eberhard froehlich musee romeo's gin museum artist artiste

Eberhard Froehlich

Behind the romeo’s gin project, there’s a series of 24 Montreal artists. We asked them a few questions in order to understand their vision and their experience of romeo’s museum, Canada’s first urban art museum!

Q : How does it make you feel to work in a environment with 23 other artists ?

A : It’s great, what an experience. It’s enriching, it makes me curious to see what other artists in Montreal produce and it’s a great feeling to be in good company.

 

Q : Tell us what Leonard said ?

A : Leonard said it’s better to work in a group of artists instead of alone because in group you get to see other angles and other interpretations and other approaches and that is incredibly enriching and i agree with him. It’s fun to work as a group.

 

Q : How did you find the experience of painting in a stairwell?

A : Well I like staircases anyways because they’re kind of empty seeming, so it gives me room to develop my own ideas. And then to have those ideas, be there permanently is a special privilege because I get to transform a space from transitional, just an area of transition, to an area of study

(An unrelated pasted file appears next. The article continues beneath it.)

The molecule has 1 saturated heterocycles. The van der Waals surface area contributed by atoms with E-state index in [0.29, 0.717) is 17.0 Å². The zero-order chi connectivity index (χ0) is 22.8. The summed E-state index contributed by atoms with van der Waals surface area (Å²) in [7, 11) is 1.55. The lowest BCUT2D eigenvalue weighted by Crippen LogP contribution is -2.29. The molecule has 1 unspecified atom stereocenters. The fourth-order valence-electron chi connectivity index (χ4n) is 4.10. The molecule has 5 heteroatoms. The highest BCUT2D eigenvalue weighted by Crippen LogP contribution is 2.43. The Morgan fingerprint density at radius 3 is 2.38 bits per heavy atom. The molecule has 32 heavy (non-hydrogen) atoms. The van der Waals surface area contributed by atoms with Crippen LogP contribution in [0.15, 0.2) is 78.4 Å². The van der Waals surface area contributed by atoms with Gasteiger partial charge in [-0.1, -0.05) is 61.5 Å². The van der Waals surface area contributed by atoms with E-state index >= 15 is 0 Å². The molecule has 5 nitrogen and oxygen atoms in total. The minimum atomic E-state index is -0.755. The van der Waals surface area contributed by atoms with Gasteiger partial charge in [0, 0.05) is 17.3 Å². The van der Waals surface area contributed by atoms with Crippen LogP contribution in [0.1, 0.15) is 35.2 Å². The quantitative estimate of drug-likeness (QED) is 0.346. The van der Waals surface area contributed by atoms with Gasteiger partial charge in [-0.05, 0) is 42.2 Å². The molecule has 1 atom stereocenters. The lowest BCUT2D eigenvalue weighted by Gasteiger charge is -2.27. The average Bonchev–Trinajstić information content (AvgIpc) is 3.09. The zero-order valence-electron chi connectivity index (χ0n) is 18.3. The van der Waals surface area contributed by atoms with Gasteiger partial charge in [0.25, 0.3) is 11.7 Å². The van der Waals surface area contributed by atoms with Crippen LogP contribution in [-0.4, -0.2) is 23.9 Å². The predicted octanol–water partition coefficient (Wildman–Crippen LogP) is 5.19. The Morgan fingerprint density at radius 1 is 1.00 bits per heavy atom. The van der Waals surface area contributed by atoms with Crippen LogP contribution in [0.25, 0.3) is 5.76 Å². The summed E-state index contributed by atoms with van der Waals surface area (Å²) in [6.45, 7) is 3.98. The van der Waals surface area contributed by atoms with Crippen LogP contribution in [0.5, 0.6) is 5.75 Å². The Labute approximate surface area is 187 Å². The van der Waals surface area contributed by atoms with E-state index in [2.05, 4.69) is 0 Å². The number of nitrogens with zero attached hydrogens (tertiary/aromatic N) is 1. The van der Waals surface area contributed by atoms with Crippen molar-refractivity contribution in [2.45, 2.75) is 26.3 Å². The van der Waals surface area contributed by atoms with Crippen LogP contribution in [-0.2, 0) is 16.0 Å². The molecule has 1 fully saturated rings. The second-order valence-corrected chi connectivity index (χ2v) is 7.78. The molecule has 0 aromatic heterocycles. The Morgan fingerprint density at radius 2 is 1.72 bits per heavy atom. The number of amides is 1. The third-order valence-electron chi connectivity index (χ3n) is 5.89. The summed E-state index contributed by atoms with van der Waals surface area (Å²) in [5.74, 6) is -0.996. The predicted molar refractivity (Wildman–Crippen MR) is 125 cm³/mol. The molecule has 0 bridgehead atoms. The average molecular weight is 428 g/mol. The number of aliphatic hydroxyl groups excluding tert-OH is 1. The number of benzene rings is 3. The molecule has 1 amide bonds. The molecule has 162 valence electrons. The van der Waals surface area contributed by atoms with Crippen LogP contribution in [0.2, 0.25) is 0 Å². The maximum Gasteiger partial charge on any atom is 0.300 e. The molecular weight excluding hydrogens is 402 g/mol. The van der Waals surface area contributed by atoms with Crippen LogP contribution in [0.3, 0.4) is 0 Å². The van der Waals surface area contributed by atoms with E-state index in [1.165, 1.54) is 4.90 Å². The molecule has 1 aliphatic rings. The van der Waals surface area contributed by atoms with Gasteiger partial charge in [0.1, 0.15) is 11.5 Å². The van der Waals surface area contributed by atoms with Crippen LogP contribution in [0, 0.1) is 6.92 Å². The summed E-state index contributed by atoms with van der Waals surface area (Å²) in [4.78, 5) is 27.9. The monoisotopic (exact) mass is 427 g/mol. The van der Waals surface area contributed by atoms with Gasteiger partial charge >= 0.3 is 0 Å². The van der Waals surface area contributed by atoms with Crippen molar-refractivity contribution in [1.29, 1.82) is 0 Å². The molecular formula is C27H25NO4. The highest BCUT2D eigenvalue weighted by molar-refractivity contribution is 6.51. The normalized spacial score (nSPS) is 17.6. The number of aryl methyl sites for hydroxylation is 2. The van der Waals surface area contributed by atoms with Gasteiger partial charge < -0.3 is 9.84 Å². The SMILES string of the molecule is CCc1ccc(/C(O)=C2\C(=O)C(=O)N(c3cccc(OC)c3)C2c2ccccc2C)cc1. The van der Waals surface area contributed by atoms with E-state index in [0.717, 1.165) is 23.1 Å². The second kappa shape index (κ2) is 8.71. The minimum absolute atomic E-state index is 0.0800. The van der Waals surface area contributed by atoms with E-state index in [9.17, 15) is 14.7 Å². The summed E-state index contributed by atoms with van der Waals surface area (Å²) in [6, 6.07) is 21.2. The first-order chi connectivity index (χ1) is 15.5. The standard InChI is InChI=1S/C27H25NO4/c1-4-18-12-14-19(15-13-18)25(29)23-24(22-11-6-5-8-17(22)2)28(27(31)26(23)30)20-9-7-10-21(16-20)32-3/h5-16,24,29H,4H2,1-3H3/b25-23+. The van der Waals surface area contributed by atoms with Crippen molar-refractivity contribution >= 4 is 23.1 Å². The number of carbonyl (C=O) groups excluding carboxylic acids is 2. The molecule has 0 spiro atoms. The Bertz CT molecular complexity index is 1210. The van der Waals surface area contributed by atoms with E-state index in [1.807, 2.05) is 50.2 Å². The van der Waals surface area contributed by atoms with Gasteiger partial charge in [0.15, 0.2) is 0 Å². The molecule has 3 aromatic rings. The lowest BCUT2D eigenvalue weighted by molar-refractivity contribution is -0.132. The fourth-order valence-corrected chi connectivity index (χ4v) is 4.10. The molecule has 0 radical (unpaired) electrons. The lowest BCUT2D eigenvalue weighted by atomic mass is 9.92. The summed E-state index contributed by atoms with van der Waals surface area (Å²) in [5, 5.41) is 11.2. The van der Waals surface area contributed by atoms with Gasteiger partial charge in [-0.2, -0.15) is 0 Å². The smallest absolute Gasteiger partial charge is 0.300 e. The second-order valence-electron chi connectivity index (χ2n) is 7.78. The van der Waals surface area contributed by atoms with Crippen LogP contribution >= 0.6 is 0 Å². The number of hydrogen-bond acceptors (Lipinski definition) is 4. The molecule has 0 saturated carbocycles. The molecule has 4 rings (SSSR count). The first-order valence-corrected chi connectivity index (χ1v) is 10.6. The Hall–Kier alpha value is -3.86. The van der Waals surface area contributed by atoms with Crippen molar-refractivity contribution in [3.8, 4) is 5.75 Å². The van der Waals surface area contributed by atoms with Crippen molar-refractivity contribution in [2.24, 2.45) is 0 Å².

Q : What would be your definition of museum ?

A : Well I would say a museum is where artists can go to motivate themselves, inspire themselves, to find ways of solving problems their experiencing themselves.

After graduating from the New York Academy of Art with a Master of Fine Arts in Painting in 1999, Eberhard Froehlich taught figurative drawing and painting at colleges and universities in Baltimore for six years. In 2012 he moved to Montreal, where he has been teaching art, and painting landscape and figure paintings.

eberhard froehlich romeo's museum musee romeo's art contemporary urban
romeo's musee museum eberhard froehlich

MORNING COFFEE

Although we can see people’s clothes, bodies, and movements, we cannot see what they are thinking. Even when we talk to each other, only a small part of our thoughts is ever transmitted; the rest remains in a private space, silent, invisible, free. When we pass another person in the corridor, that silence and that freedom travels with the person.

– Eberhard Froehlich

See it in the Museum!
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